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Tea Party's House Seats Might Not Be All That Safe

GOP districts are full of volatile independent voters
Tea Party member Ron Kirby stands in support of “defunding of Obamacare” outside the U.S. Capitol on Sept. 25
Tea Party member Ron Kirby stands in support of “defunding of Obamacare” outside the U.S. Capitol on Sept. 25Photograph by The Washington Post via Getty Images

Before the budget fight, the widespread assumption in Washington was that conservative Republicans in the House of Representatives could do more or less whatever they wanted (like, shutting down the government), because many come from safe districts Republicans specifically drew to squeeze out Democrats. So even if a majority of the country disapproved of the Tea Party’s tactics, the voters who sent them to Washington would stick with them.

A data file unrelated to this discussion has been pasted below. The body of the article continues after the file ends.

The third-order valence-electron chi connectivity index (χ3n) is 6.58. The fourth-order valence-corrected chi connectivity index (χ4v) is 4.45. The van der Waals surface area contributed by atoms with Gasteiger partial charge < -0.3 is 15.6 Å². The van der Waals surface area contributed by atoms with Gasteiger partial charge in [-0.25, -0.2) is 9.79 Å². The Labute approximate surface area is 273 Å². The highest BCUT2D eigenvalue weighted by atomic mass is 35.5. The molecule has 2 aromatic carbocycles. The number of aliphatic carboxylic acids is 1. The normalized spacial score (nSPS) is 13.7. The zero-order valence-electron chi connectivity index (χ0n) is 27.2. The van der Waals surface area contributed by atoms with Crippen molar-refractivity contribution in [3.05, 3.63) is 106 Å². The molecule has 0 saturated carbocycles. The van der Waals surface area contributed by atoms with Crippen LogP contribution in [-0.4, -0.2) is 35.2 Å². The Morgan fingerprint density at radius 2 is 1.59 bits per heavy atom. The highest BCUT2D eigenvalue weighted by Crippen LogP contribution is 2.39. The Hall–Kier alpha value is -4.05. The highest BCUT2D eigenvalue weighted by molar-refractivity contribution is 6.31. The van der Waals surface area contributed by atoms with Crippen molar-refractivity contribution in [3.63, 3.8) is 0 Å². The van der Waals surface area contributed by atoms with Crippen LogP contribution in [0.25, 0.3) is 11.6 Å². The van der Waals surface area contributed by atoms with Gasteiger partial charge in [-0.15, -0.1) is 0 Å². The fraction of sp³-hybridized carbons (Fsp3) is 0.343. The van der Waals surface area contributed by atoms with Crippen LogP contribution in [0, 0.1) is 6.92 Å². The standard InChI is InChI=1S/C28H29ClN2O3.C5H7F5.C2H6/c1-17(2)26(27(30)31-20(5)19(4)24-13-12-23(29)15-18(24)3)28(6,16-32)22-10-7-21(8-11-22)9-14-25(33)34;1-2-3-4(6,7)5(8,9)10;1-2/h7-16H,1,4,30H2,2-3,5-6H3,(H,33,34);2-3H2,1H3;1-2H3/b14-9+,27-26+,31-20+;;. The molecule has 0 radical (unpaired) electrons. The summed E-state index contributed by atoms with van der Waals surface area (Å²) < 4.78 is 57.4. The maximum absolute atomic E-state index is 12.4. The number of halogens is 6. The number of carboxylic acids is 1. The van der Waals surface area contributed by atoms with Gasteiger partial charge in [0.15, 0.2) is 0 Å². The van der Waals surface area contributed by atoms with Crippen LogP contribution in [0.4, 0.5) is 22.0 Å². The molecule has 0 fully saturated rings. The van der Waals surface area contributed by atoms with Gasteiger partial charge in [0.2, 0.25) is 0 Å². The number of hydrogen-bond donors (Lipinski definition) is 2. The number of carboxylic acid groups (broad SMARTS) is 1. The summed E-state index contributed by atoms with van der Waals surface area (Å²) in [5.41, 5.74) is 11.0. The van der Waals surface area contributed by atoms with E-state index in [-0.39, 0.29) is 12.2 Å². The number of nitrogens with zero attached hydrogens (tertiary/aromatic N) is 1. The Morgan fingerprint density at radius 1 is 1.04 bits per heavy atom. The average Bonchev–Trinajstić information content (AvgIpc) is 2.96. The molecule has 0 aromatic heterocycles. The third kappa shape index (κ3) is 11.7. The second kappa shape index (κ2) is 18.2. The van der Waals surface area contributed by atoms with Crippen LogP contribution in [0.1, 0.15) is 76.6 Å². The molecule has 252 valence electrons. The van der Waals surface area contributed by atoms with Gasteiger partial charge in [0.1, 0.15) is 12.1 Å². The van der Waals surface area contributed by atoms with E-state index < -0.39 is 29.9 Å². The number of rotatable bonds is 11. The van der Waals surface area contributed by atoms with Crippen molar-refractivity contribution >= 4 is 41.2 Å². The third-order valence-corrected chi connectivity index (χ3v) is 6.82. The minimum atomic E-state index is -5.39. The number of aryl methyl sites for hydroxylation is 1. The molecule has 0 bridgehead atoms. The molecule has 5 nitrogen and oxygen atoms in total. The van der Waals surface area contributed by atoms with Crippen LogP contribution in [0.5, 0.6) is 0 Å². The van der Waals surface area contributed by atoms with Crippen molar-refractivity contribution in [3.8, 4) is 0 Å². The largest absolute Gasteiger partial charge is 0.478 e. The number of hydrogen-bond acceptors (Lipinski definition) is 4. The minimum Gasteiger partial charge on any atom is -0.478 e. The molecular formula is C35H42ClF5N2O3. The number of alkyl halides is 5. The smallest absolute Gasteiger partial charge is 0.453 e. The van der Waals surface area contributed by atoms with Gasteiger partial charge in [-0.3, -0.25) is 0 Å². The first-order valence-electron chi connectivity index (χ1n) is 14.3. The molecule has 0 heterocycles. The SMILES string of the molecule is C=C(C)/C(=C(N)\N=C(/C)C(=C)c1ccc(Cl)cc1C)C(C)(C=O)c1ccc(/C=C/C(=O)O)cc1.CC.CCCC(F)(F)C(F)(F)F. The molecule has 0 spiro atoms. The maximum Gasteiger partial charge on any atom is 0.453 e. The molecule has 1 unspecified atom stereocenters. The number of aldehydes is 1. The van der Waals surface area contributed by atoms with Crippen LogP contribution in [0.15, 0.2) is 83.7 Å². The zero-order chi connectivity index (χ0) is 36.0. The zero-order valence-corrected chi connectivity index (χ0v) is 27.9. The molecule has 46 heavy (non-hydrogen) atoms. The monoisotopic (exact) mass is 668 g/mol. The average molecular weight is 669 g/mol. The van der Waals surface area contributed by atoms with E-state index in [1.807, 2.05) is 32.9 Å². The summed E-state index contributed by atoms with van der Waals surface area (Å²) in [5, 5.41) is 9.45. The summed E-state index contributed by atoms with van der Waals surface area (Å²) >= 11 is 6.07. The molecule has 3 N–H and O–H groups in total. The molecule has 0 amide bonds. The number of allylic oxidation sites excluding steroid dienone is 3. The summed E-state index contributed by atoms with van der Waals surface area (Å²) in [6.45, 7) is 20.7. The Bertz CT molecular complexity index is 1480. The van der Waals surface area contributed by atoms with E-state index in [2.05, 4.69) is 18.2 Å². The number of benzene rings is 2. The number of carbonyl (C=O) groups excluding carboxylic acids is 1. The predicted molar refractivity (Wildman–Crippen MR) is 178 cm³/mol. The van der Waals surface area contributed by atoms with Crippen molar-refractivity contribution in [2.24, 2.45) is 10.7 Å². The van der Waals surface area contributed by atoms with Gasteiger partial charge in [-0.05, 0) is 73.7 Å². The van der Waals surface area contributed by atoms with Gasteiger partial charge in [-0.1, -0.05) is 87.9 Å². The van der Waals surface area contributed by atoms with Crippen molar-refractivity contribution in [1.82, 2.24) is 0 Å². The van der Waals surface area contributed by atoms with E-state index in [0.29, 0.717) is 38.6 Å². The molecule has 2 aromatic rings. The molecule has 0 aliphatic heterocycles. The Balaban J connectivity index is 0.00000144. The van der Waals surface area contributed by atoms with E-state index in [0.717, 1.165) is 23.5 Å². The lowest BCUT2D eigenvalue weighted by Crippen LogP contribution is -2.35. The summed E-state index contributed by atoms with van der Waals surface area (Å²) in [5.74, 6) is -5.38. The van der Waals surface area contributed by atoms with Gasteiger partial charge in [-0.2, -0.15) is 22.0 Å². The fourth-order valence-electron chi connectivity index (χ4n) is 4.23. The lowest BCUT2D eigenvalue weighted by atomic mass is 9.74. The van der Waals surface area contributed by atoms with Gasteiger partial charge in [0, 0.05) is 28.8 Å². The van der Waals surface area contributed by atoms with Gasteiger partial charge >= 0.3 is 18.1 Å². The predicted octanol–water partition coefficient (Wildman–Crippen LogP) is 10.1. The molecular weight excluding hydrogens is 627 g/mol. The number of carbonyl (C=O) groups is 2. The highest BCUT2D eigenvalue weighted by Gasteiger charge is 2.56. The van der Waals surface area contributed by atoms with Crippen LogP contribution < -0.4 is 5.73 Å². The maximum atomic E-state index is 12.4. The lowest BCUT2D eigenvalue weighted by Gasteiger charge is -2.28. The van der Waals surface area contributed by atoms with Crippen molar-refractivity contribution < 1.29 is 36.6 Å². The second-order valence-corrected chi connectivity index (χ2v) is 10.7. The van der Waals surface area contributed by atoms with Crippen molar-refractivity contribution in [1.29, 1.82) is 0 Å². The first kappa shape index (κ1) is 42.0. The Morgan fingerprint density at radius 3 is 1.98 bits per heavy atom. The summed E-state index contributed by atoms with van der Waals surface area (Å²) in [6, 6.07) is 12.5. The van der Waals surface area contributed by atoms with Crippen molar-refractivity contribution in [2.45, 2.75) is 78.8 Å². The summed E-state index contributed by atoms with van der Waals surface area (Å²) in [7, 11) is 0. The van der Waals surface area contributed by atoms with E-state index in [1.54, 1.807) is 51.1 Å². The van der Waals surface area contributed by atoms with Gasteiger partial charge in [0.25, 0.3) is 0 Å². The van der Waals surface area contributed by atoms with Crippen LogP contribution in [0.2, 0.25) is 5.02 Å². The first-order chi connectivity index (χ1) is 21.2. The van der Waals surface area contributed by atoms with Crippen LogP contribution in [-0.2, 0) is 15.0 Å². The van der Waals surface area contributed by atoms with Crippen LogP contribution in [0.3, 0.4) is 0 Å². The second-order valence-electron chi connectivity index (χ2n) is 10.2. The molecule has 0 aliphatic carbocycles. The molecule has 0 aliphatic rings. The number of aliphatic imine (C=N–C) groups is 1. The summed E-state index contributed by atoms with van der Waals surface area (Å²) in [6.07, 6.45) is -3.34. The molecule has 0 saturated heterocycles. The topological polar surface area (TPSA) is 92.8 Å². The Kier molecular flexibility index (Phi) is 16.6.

Those seats may not be so safe after all. At the beginning of each decade, states redraw the boundaries of their congressional districts. It’s a chance to catch up with changing demographics in light of new U.S. Census numbers, and, since the early days of the nation, an opportunity for the political party that controls the state legislature—with help from national Democratic and Republican leaders—to improve their chances of winning more seats in Congress. A few states, including California and Washington, try to limit partisan tinkering by giving the job of redrawing the lines to independent commissions. In most others, it’s a purely political operation.